SSE says it will most likely be closing the 1995 MW Fiddler’s Ferry coal-fired plant from April 1, despite gaining a government capacity contract designed to incentivise back-up plants to stay online.

Energy analysts EnappSys said the move by SSE indicates that “the penalties for the Capacity Mechanism have been too low.”
Fiddler's Ferry coal-fired power plant
The plant’s owners say the four decade old station, located in Cheshire, northwest England, has been loss-making for two years and the capacity auction inclusion is unlikely to change the pattern.

“The plant at the station is aging, its method of generating electricity is being rendered out of date and it has been, and is expected to continue to be, loss-making,” said Paul Smith, managing director of the generation business at SSE, in a statement.

The proliferation of renewable energies and emergence of cheap gas prices, along with a government diktat to completely close coal-fired power plants within a decade have all conspired to force the decision.

SSE is prepared to close the plant in April despite having to incur a penalty charge of around £33m ($48 million) if it breaches the capacity contract by closing the units.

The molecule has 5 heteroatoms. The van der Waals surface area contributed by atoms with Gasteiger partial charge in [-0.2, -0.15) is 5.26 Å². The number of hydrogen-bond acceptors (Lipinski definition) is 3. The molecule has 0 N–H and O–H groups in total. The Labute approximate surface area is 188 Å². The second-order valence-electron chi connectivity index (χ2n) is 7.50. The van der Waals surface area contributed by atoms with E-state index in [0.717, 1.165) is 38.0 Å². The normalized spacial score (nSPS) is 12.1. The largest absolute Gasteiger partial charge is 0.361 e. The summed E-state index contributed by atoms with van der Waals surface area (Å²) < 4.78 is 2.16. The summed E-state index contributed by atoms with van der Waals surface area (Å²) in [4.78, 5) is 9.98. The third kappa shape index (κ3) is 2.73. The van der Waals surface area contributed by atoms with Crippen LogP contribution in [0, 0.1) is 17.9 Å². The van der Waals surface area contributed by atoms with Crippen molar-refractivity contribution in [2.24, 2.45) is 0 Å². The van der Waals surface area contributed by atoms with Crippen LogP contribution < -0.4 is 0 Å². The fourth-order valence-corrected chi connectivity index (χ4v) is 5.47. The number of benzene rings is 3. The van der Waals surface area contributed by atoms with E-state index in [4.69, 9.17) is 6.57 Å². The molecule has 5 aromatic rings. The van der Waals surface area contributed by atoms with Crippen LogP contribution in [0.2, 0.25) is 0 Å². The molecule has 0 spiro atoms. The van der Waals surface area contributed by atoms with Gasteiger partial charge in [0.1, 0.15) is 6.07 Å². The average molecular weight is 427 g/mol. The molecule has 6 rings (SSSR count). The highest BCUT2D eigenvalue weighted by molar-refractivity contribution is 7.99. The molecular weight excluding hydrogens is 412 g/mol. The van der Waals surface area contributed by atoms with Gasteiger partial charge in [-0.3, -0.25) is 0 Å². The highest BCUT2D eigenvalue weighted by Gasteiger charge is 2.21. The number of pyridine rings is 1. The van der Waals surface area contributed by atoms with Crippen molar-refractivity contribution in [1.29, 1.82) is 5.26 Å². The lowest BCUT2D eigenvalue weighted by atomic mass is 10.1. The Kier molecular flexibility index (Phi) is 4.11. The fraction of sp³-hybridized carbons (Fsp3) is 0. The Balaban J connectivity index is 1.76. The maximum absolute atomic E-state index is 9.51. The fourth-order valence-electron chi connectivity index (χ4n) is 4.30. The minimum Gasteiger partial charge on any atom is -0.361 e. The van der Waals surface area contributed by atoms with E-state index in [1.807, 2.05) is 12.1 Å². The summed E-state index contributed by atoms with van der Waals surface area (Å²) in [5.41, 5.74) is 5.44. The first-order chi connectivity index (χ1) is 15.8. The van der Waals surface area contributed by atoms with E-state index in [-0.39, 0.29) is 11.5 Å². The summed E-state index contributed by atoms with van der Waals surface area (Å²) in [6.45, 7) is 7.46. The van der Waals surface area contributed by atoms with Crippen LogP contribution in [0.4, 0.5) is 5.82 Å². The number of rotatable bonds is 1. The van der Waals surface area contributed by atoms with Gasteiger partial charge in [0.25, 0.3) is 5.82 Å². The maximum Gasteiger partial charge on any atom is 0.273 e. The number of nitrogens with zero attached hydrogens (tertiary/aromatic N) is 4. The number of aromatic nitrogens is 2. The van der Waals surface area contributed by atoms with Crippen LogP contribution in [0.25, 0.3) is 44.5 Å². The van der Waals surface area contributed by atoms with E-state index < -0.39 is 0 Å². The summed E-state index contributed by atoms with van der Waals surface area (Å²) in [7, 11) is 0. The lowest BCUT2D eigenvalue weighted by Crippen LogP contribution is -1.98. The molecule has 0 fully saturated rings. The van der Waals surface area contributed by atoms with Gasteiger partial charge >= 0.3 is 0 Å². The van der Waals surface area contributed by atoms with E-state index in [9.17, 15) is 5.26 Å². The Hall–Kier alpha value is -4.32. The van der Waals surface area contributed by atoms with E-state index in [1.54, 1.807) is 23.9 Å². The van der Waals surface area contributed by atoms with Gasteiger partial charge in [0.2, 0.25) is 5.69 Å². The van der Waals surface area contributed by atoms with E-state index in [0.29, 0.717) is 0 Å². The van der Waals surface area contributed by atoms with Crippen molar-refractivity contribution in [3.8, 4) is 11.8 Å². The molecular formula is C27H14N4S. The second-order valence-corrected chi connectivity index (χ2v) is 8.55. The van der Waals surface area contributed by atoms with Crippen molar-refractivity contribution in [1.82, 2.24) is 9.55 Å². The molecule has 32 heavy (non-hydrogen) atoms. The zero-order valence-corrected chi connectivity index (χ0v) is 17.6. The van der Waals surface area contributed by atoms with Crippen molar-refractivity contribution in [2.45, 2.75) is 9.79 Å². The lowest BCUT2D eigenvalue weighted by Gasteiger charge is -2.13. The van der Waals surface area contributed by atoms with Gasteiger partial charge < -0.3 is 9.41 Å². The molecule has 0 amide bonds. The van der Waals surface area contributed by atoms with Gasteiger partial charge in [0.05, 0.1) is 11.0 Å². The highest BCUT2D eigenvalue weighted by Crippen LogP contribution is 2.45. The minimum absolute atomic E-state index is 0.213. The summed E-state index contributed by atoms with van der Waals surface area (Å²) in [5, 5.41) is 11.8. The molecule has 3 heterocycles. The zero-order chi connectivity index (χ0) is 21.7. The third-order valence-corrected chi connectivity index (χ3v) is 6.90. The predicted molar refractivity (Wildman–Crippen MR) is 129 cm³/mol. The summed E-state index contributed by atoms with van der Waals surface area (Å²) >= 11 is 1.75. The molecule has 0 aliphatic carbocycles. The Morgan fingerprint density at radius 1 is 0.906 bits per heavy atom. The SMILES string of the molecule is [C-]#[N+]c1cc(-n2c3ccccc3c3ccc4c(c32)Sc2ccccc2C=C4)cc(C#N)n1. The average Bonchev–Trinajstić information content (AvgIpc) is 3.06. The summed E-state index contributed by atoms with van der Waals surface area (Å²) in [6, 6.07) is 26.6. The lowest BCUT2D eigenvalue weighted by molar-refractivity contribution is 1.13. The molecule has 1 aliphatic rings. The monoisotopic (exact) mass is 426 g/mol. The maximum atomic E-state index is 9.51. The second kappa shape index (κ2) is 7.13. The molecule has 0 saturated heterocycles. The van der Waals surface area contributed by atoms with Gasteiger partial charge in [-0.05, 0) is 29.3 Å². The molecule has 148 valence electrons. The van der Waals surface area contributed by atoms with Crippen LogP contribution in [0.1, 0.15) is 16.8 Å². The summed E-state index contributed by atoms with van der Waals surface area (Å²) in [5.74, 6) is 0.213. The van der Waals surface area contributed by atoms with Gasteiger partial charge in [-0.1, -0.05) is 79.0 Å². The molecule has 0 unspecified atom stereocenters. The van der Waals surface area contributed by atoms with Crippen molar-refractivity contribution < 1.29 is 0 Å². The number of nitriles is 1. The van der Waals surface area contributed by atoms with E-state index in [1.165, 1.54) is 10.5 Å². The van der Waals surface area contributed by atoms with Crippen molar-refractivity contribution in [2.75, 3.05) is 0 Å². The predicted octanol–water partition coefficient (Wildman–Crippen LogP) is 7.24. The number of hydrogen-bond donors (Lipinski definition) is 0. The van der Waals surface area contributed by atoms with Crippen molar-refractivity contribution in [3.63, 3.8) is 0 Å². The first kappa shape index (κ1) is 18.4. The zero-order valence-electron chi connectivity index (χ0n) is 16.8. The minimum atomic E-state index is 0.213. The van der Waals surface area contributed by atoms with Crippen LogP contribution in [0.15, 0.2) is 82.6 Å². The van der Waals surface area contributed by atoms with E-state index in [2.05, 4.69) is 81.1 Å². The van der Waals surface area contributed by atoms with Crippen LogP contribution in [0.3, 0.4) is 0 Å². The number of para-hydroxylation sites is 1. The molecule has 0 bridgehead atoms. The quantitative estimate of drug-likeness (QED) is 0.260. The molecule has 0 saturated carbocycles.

The fourth generation unit at Fiddler’s Ferry is contracted by network operator National Grid to provide market balancing services during the winter of 2016/17.

Rob Lalor, Energy Analyst with EnappSys energy data agency told Power Engineering International the decision by SSE could open the door for other operators, as the energy gap threatens to widen.

“If someone drops out the expectation would be that the volumes would be sold in the T-1 auction which might interest people who won new contracts in December’s auction to build quickly or encourage older plants to stick around after Supplemental Balancing Reserve contracts.”

“Fiddler’s Ferry has a contract one year and none the next so is a fairly unique case, but the other risk would be Trafford Power. That could leave a large gap to fill in the T-1 auction so that would make things quite interesting. It really highlights that the penalties for the Capacity Mechanism have been too low,” Lalor added.

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